exclusively. She often gets questions about how long it takes to
complete a case, what the basic rules about child visitation are, and
what a client should do if he or she wishes to have a Temporary
Restraining Order taken out against an unruly spouse. Mazzonetto has
this information ready in writing, which frees up her time and gives
clients a handy reference if they ever need it.
In these days of Internet legal research and databases, it’s
important to have a handy reference containing all URLs, passwords and
notes about how to access specific sites.
“There is an incredible amount of
information out there that is key to day-to-day work in a law office. In
my field of work, online tax records and register of deeds, [Department
of Motor Vehicles] records, postal addresses, Web sites and people
locator sites are very important,” Mazzonetto said.
To keep all of your passwords confidential, yet easy to access, you can
keep the list in a Word table and update it regularly. You also can
password-protect the file to keep the wrong people from accessing it.
10. Vendor and
Your ultimate resource should contain information about all
your office hardware and software, including vendor names, toll-free
support numbers, license numbers and any other information you will need
to get help if you have software or hardware problems. Keeping this
information in your resource guide can save you a lot of time,
especially when a service representative asks you for information
contained on the computer or program that isn’t currently working.
Digitized Resource Guide
Now that you know the most important areas to include in your
resource guide, you must decide in what format you will keep the
information accessible. People have different preferences as to the
format that suits them best. Some like to keep a binder with all the
information printed out, while others prefer to keep a fully digitized
version. Still others prefer a combination of both print and digital
records for their resource guides.
There are a lot of different legal
software programs available with which you can create a digital
paralegal resource guide. They range from simple databases to complete
law firm packages containing billing and accounting software, calendar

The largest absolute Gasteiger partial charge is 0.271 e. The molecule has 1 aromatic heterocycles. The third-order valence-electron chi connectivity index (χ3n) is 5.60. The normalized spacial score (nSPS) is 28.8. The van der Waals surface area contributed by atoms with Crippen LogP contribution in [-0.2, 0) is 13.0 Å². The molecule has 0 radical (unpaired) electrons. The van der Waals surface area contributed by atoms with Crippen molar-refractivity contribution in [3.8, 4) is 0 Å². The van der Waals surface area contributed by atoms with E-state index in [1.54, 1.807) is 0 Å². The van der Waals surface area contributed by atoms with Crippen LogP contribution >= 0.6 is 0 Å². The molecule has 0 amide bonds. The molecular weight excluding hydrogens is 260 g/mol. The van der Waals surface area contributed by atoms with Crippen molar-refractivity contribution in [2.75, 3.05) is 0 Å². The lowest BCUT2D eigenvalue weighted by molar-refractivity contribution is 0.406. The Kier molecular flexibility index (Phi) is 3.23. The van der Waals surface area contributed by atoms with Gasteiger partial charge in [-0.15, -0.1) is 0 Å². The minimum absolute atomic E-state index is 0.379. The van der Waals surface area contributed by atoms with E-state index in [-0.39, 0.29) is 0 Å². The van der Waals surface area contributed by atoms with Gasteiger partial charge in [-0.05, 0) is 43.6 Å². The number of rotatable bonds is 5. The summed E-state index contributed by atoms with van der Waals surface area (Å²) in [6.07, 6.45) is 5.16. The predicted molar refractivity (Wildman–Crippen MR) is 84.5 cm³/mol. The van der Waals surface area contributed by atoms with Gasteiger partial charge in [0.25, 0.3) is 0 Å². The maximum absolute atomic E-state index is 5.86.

features and complex databases. In high-tech offices, the calendar and
case management system is available firm-wide and can be accessed by
anyone on the network. However, not all law offices have taken this step
into the 21st century. In situations where the office is filled with
standalone systems, you will keep this information on your computer and
on a backup CD.
David Moyer uses database programs to
create lists of clients and documents in his freelance paralegal
practice in Cuyahoga, Ohio. “I use database programs, such as Microsoft
Access and Excel. I use the databases for client conflict of interest
checks, to name just one example.”
Use programs that have been tried and
tested in the real world or in firms similar in size and structure to
your firm. Mazzonetto’s firm uses Time & Chaos (www.chaossoftware.com).
“It acts as our daily, weekly and monthly calendar, client address book
and To-Do lists. It’s very inexpensive, but an incredible asset.”
Johnson’s North Carolina firm uses
Abacus Data Systems’ AbacusLaw (www.abacuslaw.com),
which has been around for years and functions as a client database,
calendar and docketing system. “We use Abacus as a database and tracking
system here at our office,” Johnson said. “I don’t know how we survived
as well as we did before we went to this system. Today, not to have some
type of program for client information and management, along with a
deadline system is like living in the dark ages and asking for a
Martin’s firm has a separate Information
Technology division. “We have a very complex piece of software that
keeps track of client information, accounting, billing and case
management. Our whole office is really tied together. We are a regional
firm and everybody can get to the same documents.”
For many firms, tailor-made programs are
the best way to go. Norma Schvaneveldt, a paralegal in Chattanooga,
Tenn., said her former firm, Eric Buchanan & Associates, relied on
software created for the firm’s specialty area of law. “We kept track of
client information on the computer through a case management software
program especially configured to handle Social Security cases. We also
used it for our long-term disability cases. If you were out of town and
needed to review a file, as long as you had Internet access, you could
review any file.”
The Power of
Your Resource Guide
The smartest thing you can do with your ultimate paralegal
resource is to organize it and keep it all in one place. Let everyone in
the firm think you are superhuman, with an incredible memory for names,
dates, telephone numbers and the myriad of other information law firms
need on a daily basis. Your ultimate paralegal resource can be your